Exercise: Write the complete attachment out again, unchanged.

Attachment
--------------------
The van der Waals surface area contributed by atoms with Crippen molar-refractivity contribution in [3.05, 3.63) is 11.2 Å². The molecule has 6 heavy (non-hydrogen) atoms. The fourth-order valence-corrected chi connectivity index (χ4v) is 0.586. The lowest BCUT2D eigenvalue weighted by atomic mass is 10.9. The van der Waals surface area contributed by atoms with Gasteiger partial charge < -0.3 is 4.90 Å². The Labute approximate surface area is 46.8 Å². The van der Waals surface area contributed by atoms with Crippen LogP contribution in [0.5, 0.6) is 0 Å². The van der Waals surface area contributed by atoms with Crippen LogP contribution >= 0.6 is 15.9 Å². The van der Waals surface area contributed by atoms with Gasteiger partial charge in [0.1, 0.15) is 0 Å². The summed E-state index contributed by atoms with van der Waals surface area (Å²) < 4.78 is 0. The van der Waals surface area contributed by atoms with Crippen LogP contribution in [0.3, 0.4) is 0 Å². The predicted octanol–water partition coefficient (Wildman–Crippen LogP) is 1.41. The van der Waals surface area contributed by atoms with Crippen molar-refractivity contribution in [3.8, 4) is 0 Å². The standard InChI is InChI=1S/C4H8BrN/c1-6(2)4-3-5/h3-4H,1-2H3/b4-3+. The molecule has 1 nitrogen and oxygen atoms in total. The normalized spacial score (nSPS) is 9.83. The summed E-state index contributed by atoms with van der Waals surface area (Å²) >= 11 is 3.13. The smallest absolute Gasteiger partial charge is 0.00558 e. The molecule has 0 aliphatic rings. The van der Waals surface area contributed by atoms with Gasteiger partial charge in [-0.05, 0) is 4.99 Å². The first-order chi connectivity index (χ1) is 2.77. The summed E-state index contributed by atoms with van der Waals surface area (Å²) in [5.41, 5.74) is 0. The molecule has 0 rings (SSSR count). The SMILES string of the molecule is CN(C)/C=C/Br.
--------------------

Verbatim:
The van der Waals surface area contributed by atoms with Crippen molar-refractivity contribution in [3.05, 3.63) is 11.2 Å². The molecule has 6 heavy (non-hydrogen) atoms. The fourth-order valence-corrected chi connectivity index (χ4v) is 0.586. The lowest BCUT2D eigenvalue weighted by atomic mass is 10.9. The van der Waals surface area contributed by atoms with Gasteiger partial charge < -0.3 is 4.90 Å². The Labute approximate surface area is 46.8 Å². The van der Waals surface area contributed by atoms with Crippen LogP contribution in [0.5, 0.6) is 0 Å². The van der Waals surface area contributed by atoms with Crippen LogP contribution >= 0.6 is 15.9 Å². The van der Waals surface area contributed by atoms with Gasteiger partial charge in [0.1, 0.15) is 0 Å². The summed E-state index contributed by atoms with van der Waals surface area (Å²) < 4.78 is 0. The van der Waals surface area contributed by atoms with Crippen LogP contribution in [0.3, 0.4) is 0 Å². The predicted octanol–water partition coefficient (Wildman–Crippen LogP) is 1.41. The van der Waals surface area contributed by atoms with Crippen molar-refractivity contribution in [3.8, 4) is 0 Å². The standard InChI is InChI=1S/C4H8BrN/c1-6(2)4-3-5/h3-4H,1-2H3/b4-3+. The molecule has 1 nitrogen and oxygen atoms in total. The normalized spacial score (nSPS) is 9.83. The summed E-state index contributed by atoms with van der Waals surface area (Å²) >= 11 is 3.13. The smallest absolute Gasteiger partial charge is 0.00558 e. The molecule has 0 aliphatic rings. The van der Waals surface area contributed by atoms with Gasteiger partial charge in [-0.05, 0) is 4.99 Å². The first-order chi connectivity index (χ1) is 2.77. The summed E-state index contributed by atoms with van der Waals surface area (Å²) in [5.41, 5.74) is 0. The molecule has 0 rings (SSSR count). The SMILES string of the molecule is CN(C)/C=C/Br.